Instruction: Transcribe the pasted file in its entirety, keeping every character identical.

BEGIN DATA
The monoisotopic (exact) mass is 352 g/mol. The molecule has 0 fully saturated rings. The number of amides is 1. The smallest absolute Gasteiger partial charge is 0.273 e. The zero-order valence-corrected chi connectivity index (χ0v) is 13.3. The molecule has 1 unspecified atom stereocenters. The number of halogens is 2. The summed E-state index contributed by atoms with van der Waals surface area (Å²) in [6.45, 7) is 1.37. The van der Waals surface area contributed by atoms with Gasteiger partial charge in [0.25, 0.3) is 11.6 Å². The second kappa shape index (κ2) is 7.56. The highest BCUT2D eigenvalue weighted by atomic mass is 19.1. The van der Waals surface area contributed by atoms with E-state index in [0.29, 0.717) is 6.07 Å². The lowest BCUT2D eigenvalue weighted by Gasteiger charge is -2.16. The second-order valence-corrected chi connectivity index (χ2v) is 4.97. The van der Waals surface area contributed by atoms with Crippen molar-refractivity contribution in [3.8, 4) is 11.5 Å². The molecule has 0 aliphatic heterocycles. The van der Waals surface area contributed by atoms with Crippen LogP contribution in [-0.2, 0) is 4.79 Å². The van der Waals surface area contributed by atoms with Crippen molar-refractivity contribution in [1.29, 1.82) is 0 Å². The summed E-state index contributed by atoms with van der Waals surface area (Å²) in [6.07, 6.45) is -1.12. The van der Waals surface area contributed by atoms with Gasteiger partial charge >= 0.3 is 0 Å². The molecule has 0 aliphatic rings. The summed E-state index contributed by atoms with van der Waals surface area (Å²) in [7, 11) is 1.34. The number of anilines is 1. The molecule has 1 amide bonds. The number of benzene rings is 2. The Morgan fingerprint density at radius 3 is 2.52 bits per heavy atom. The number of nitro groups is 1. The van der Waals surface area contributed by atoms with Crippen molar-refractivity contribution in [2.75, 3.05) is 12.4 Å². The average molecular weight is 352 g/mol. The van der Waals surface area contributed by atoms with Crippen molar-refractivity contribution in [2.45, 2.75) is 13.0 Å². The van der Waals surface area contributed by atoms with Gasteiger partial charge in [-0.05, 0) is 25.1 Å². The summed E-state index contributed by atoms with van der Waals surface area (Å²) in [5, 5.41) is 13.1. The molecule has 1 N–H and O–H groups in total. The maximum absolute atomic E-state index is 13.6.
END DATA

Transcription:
The monoisotopic (exact) mass is 352 g/mol. The molecule has 0 fully saturated rings. The number of amides is 1. The smallest absolute Gasteiger partial charge is 0.273 e. The zero-order valence-corrected chi connectivity index (χ0v) is 13.3. The molecule has 1 unspecified atom stereocenters. The number of halogens is 2. The summed E-state index contributed by atoms with van der Waals surface area (Å²) in [6.45, 7) is 1.37. The van der Waals surface area contributed by atoms with Gasteiger partial charge in [0.25, 0.3) is 11.6 Å². The second kappa shape index (κ2) is 7.56. The highest BCUT2D eigenvalue weighted by atomic mass is 19.1. The van der Waals surface area contributed by atoms with E-state index in [0.29, 0.717) is 6.07 Å². The lowest BCUT2D eigenvalue weighted by Gasteiger charge is -2.16. The second-order valence-corrected chi connectivity index (χ2v) is 4.97. The van der Waals surface area contributed by atoms with Crippen molar-refractivity contribution in [3.8, 4) is 11.5 Å². The molecule has 0 aliphatic heterocycles. The van der Waals surface area contributed by atoms with Crippen LogP contribution in [-0.2, 0) is 4.79 Å². The van der Waals surface area contributed by atoms with Crippen molar-refractivity contribution in [1.29, 1.82) is 0 Å². The summed E-state index contributed by atoms with van der Waals surface area (Å²) in [6.07, 6.45) is -1.12. The van der Waals surface area contributed by atoms with Gasteiger partial charge >= 0.3 is 0 Å². The molecule has 0 aliphatic rings. The summed E-state index contributed by atoms with van der Waals surface area (Å²) in [7, 11) is 1.34. The number of anilines is 1. The molecule has 1 amide bonds. The number of benzene rings is 2. The Morgan fingerprint density at radius 3 is 2.52 bits per heavy atom. The number of nitro groups is 1. The van der Waals surface area contributed by atoms with Crippen molar-refractivity contribution in [2.75, 3.05) is 12.4 Å². The average molecular weight is 352 g/mol. The van der Waals surface area contributed by atoms with Crippen molar-refractivity contribution in [2.45, 2.75) is 13.0 Å². The van der Waals surface area contributed by atoms with Gasteiger partial charge in [-0.05, 0) is 25.1 Å². The summed E-state index contributed by atoms with van der Waals surface area (Å²) in [5, 5.41) is 13.1. The molecule has 1 N–H and O–H groups in total. The maximum absolute atomic E-state index is 13.6.